6.33 miles, 56:42, 8:57 pace, HR 135
16 Nov
10.18 miles, 1:26:40, 8:30 pace, HR 143
17 Nov
7.4 miles, 1:03:08, 8:31 pace, HR 140
Shanganagh parkrun, 20:24, 6:33 pace, HR 163
18 Nov
10 miles, 1:24:03, 8:24 pace, HR 145
19 Nov
5.15 miles, 47:22, 9:11 pace, HR 132

Sunday, November 11, 2018

A Little Bit Different

Like almost every other runner, I usually do my long run on Sunday, though with DCM only 2 weeks ago that's not of utmost importance right now, so when I got a message from Anto to be at St. Stephens Green at 10 o'clock, I had no hesitation to agree.

He is starting a new venture, organising running tours through Dublin, and this was a dummy run, with a few foreigners like myself as mock tourists.

If you've ever been at one of Anto's races, the
most famous of them all being the Donadea 50k, you know that he knows how to talk to a crowd; in fact, his race briefings are legendary. With this being not yet an official tour we got the non-PC version including some if his own TMI personal history. Great stuff. And we saw plenty of Dublin City centre, with plenty of local history, both old and more recent. I know the area pretty well, especially since working there for a couple of months at the start of the year, but plenty of the stuff was new to me.

Obviously it wasn't a training run, with a fairly slow pace and plenty of stop/start running. In the end I had accumulated 4 miles, and Anto had 4.8 miles, the difference being he kept his watch running and kept stopping it at each walking break.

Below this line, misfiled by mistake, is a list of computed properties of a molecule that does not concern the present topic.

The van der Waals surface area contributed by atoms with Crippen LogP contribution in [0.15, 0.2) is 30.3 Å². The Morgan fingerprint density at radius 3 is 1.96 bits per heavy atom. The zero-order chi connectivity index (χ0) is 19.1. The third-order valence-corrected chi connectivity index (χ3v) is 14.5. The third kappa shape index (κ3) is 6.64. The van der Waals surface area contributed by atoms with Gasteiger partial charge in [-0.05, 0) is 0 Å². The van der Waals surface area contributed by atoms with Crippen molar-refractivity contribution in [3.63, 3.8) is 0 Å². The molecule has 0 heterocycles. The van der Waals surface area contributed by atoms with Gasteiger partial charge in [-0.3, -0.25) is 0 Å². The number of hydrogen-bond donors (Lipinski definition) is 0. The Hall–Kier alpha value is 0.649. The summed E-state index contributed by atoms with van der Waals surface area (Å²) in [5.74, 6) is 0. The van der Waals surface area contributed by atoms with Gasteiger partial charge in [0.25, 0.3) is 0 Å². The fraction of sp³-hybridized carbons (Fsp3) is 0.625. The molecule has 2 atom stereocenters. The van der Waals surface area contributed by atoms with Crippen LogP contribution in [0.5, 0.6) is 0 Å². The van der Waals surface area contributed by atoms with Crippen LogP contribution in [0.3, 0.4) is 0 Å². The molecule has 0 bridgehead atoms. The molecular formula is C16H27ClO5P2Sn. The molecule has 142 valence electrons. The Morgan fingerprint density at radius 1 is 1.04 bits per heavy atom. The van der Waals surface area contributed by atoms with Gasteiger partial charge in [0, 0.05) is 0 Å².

All photos by Anthony Lee
This was great fun, and if you're visiting Dublin you should do yourself a favour and do something like that yourself (they are planning a Phoenix Park and a pub option as well). We also go treated to coffee and donuts, which I can't promise to all future visitors, but it prompted me to run another couple of miles afterwards.

Apart from that group run, I didn't do much noteworthy this week. But it was so wet on Wednesday that apparently it was enough to kill my headlamp, because when I tried to use it the next time on Friday morning, it would not turn on. It's the fancy, expensive headlamp that I bought three years ago for the Spartathlon, which cost about 15 times as much as the Lidl/Aldi headlamps that I had used up to then, and as it turns out it didn't last any longer than the cheap ones had. What a waste of money! Okay, it was significantly brighter at the highest setting, but at the price of burning through your batteries in 3 hours, which had almost cost me that very Spartathlon race I had bought it for. Ah well. Back to the cheap ones when I see them next time, I guess.

But anyway, if you want to see Dublin City Centre and hear some great stories and have fun all at the same time, have a look at Running Tours Dublin. Don't wear compression socks while doing so, and Anne and Anto will look after you.
6 Nov
4.46 miles, 38:00, no watch
7 Nov
6.71 miles, 57:24, 8:33 pace, HR 142
8 Nov